If your physical store remains closed, the internet is your only way to promote your business to the world. Consider whether there are aspects of your product or service that could be provided to online customers instead. Many gyms and personal trainers have offered online workouts to keep their customers fit and healthy throughout the lockdown. Drinking establishments have organised virtual pub quizzes, and there have even been online dating nights, cooking classes and book clubs. The power of the internet is incredible, and with the improvements in remote collaboration technology and the vast number of people stuck at home, the possibilities for online success are endless.

  1. Adapt

Even before the pandemic happened, we lived in a constantly changing world. We are always seeing new trends, technologies and behaviours that shape the way consumers make decisions and how companies do business. Any successful business must be able to adapt to a changing world, and there are plenty of opportunities for brands to make money in different ways. Several restaurants and bars have seen success in offering takeaway meals and drinks for customers, meaning they can still make money without breaking social distancing guidelines. Others have focused their retail efforts on deliveries rather than in-store purchases. Perhaps there is a way for you to offer new services or implement new tools to allow you to operate more safely under the current circumstances.

  1. Use your downtime productively

With business on hold, you will no doubt have plenty of time on your hands. Although it may be frustrating to see your customers and profits dwindle, you should use this extra space in your schedule to do something productive. Any business owner has tasks on their plate that they keep meaning to get around to, and now is the time to do so. Use the opportunity to focus on things that will set you up for greater success when the economy kickstarts. This could include working on your marketing strategy, refurbishing your store, and any other steps you can take to future-proof your business.

External attacks

With all the uncertainty occurring in the world, businesses are more vulnerable than ever to malicious attacks and external threats. Here are some tips to keep your company and its employees safe.

  1. Install extra security

Throughout the pandemic, many countries have seen a surge in break-ins, burglary and vandalism. This has predominantly targeted empty town centres, shops, and commercial sites. It is an excellent time to consider updating your security measures. This could include fitting your office with alarms or security cameras, installing secure automatic commercial roller doors, and ensuring all valuables and sensitive data are under enhanced protection.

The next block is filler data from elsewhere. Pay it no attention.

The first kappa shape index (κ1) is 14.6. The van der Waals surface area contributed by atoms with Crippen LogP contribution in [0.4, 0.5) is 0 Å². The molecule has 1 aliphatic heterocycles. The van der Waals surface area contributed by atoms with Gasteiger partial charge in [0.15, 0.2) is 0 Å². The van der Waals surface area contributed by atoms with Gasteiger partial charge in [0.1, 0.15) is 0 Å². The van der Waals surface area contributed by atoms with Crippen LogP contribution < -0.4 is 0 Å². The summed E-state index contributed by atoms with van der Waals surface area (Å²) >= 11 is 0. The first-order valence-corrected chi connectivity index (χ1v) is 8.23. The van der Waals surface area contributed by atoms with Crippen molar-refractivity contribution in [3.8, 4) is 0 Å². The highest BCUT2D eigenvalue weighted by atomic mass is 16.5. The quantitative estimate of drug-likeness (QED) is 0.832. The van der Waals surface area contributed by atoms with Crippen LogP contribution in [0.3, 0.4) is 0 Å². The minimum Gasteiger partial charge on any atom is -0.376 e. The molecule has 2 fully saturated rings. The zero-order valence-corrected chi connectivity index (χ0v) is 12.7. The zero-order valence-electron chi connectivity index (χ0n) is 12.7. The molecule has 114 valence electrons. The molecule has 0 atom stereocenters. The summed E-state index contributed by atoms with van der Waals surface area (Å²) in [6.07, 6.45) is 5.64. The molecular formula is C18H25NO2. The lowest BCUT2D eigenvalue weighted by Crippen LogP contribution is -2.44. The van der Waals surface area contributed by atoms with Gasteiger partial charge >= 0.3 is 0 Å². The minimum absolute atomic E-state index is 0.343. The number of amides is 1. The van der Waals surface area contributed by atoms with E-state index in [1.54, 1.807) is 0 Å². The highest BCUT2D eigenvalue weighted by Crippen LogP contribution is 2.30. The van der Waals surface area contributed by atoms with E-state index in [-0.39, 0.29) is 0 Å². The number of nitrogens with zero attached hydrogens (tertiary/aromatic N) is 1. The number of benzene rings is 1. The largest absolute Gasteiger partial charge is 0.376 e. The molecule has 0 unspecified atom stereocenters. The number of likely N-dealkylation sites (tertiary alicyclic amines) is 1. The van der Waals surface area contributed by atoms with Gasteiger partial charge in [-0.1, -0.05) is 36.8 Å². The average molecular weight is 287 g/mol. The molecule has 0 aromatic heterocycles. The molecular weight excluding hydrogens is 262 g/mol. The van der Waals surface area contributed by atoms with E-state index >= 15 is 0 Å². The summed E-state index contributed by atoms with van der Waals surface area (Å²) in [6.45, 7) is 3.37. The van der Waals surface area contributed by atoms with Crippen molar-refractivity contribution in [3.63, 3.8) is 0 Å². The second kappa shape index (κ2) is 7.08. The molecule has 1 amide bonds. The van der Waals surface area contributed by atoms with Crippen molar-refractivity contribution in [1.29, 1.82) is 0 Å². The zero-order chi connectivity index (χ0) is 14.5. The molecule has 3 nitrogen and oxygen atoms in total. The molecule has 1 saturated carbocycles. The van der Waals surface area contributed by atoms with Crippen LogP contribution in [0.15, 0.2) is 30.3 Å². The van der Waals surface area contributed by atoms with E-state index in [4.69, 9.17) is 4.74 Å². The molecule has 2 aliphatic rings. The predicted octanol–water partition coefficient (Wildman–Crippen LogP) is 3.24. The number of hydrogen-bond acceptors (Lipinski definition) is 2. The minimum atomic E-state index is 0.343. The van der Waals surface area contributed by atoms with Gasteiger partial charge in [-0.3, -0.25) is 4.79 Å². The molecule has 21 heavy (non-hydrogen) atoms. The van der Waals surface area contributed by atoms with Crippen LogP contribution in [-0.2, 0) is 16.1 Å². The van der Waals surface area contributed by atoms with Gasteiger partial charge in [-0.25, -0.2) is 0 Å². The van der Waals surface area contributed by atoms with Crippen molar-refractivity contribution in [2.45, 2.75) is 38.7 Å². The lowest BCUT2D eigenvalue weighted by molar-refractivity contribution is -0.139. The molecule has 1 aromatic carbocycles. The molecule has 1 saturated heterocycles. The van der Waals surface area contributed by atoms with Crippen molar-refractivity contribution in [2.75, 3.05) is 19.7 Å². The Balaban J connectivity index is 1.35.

1. Check on the office

Opportunist thieves are likely to target properties that have been vacant for extended periods. Even if your office is officially closed, it would be a good idea to check in on it every now and then. This will deter criminals as well as enabling you to spot any malicious behaviour as soon as possible.

  1. Implement a working from home policy

If your employees are working from home, there’s a good chance sensitive company information is being taken out of the office. This could be private customer data, financial details, or intellectual property. Office systems generally provide a lot more security than home networks, in the form of firewalls, advanced antivirus software, and blacklisted IP addresses, so there is more risk for remote workers. Manage the possibility for things to go wrong by providing full guidance to your staff about how to safely operate from home, including storing devices properly and using strong passwords.

  1. Be prepared for cyberattacks

Since the outset of the virus, there has been a rise in coronavirus-themed cyber attacks, including malicious apps, websites and phishing emails. These have primarily been targeted towards vulnerable individuals and organisations, but all businesses should be careful to avoid the risk. This would be a good time to address any potential cyber-vulnerabilities in your system and be extra cautious of suspicious emails and messages. Conduct a review of your cybersecurity policies and procedures and identify any areas where you could improve your defences. Ensure all company devices are secured and encrypted, and all data is backed up in case it is lost in an attack. Keep IT support available for remote employees working from home.

Keeping your business going in these turbulent times is undoubtedly stressful and uncertain. Business will be unpredictable for a while, but the pandemic will be over soon enough, and things can start to return to normal. In the meantime, you must take steps to protect your business from harm and act to improve your chances of bouncing back in the future.